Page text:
By Death, cheap-bought th' ideas of our joy;
The bare ideas! solid happiness

So distant from its shadow chas'd below.

And chase we still the phantom through the fire,
O'er bog, and brake, and precipice, till death?
And toil we still for sublunary pay?
Defy the dangers of the field and flood,
Or, spider-like, spin out our precious all,
Our more than vitals spin (if no regard
To great futurity) in curious webs

Of subtle thought, and exquisite design;
(Fine net-work of the brain!) to catch a fly?
The momentary buzz of vain renown!
A name; a mortal immortality!

Or (meaner still!) instead of grasping air,
For sordid lucre, plunge we in the mire?
Drudge, sweat, through every shame, for every gain
For vile contaminating trash; throw up
Our hope in Heaven, our dignity with man?
And deify the dirt, matur'd to gold?
Ambition, avarice; the two demons these,
Which goad through every slough our human herd,
Hard-travel'd from the cradle to the grave.

How low the wretches stoop! How steep they climb! These demons burn mankind; but most possess Lorenzo's bosom, and turn out the skies.

Is it in time to hide eternity?

And why not in an atom on the shore
To cover ocean? or a mote, the Sun?
Glory and wealth! have they this blinding power?
What if to them I prove Lorenzo blind?
Would it surprise thee? Be thou then surpris'd;
Thou neither know'st; their nature learn from me.
Mark well, as foreign as these subjects seem,
What close connexion ties them to my theme.
First, what is true ambition? The pursuit
Of glory, nothing less than man can share.
Were they as vain as gaudy-minded man,
As flatulent with fumes of self-applause,
Their arts and conquests animals might boast,
And claim their laurel crowns, as well as we;
But not celestial. Here we stand alone;
As in our form, distinct, pre-eminent;
If prone in thought, our stature is our shame :
And man should blush, his forehead meets the skies
The visible and present are for brutes,

A slender portion! and a narrow bound!

These reason, with an energy divine,

O'erleaps; and claims the future and unseen;

The vast unseen! the future fathomless!
When the great soul buoys up to this high point,
Leaving gross Nature's sediments below,
Then, and then only, Adam's offspring quits
The sage and hero of the fields and woods,
Asserts his rank, and rises into man.
This is ambition: this is human fire.
Can parts or place (two bold pretenders!) make
Lorenzo great, and pluck him from the throng?

Genius and art, ambition's boasted wings,
Our boast but ill deserve. A feeble aid!
Dedalian enginery! If these alone
Assist our flight, fame's flight is glory's fall.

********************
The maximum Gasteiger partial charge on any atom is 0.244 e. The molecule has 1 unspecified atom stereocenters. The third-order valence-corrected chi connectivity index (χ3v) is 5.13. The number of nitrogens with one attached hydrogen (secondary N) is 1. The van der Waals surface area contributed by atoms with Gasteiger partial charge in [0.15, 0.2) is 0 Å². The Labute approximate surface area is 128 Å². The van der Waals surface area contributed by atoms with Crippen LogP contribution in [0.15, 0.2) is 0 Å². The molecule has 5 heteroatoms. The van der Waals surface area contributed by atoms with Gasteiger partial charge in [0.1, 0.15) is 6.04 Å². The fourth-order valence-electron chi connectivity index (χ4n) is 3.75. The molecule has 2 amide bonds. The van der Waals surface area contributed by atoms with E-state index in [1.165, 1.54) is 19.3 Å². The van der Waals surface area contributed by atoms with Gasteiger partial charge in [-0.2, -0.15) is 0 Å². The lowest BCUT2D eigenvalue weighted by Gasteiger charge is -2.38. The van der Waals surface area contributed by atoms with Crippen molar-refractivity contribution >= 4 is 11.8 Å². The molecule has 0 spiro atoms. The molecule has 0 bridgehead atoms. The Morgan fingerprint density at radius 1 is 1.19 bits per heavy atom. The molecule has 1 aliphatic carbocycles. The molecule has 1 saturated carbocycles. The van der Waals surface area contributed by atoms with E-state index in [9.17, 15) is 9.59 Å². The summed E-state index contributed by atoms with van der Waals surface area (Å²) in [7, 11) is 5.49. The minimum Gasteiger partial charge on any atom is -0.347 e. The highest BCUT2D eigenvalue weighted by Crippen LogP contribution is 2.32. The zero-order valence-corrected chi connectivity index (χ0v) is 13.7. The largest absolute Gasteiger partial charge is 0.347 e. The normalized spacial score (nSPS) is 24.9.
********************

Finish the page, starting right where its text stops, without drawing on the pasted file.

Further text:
Heart-merit wanting, mount we ne'er so high,
Our height is but the gibbet of our name.
A celebrated wretch, when I behold;
When I behold a genius bright, and base,
Of towering talents, and terrestrial aims;
Methinks I see, as thrown from her high sphere,
The glorious fragments of a soul immortal,
With rubbish mix'd, and glittering in the dust.
Struck at the splendid, melancholy sight,
At once compassion soft, and envy, rise—
But wherefore envy? Talents, angel-bright,
If wanting worth, are shining instruments
In false ambition's hand, to finish faults
Illustrious, and give infamy renown.

Great ill is an achievement of great powers.
Plain sense but rarely leads us far astray.
Reason the means, affections choose our end;
Means have no merit, if our end amiss.

If wrong our hearts, our heads are right in vain;
What is a Pelham's head, to Pelham's heart?
Hearts are proprietors of all applause.
Right ends, and means, make wisdom: worldly-wise
Is but half-witted, at its highest praise.

Let genius then despair to make thee great;
Nor flatter station. What is station high?
"Tis a proud mendicant; it boasts, and begs;
It begs an alms of homage from the throng,
And oft the throng denies its charity.
Monarchs and ministers are awful names!
Whoever wear them, challenge our devoir.
Religion, public order, both exact
External homage, and a supple knee,
To beings pompously set up, to serve
The meanest slave; all more is merit's due,
Her sacred and inviolable right,
Nor ever paid the monarch, but the man.
Our hearts ne'er bow but to superior worth;
Nor ever fail of their allegiance there.
Fools, indeed, drop the man in their account,
And vote the mantle into majesty.
Let the small savage boast his silver fur;
His royal robe unborrow'd, and unbought,
His own, descending fairly from his sires.
Shall man be proud to wear his livery,
And souls in ermine scorn a soul without?
Can place or lessen us, or aggrandize?

Has thy new post betray'd thee into pride?
That treacherous pride betrays the dignity;
That pride defames humanity, and calls
The being mean, which staffs or strings can raise.
That pride, like hooded hawks, in darkness soars,
From blindness bold, and towering to the skies.
"Tis born of ignorance, which knows not man;
An angel's second; nor his second, long.
A Nero quitting his imperial throne,
And courting glory from the tinkling string,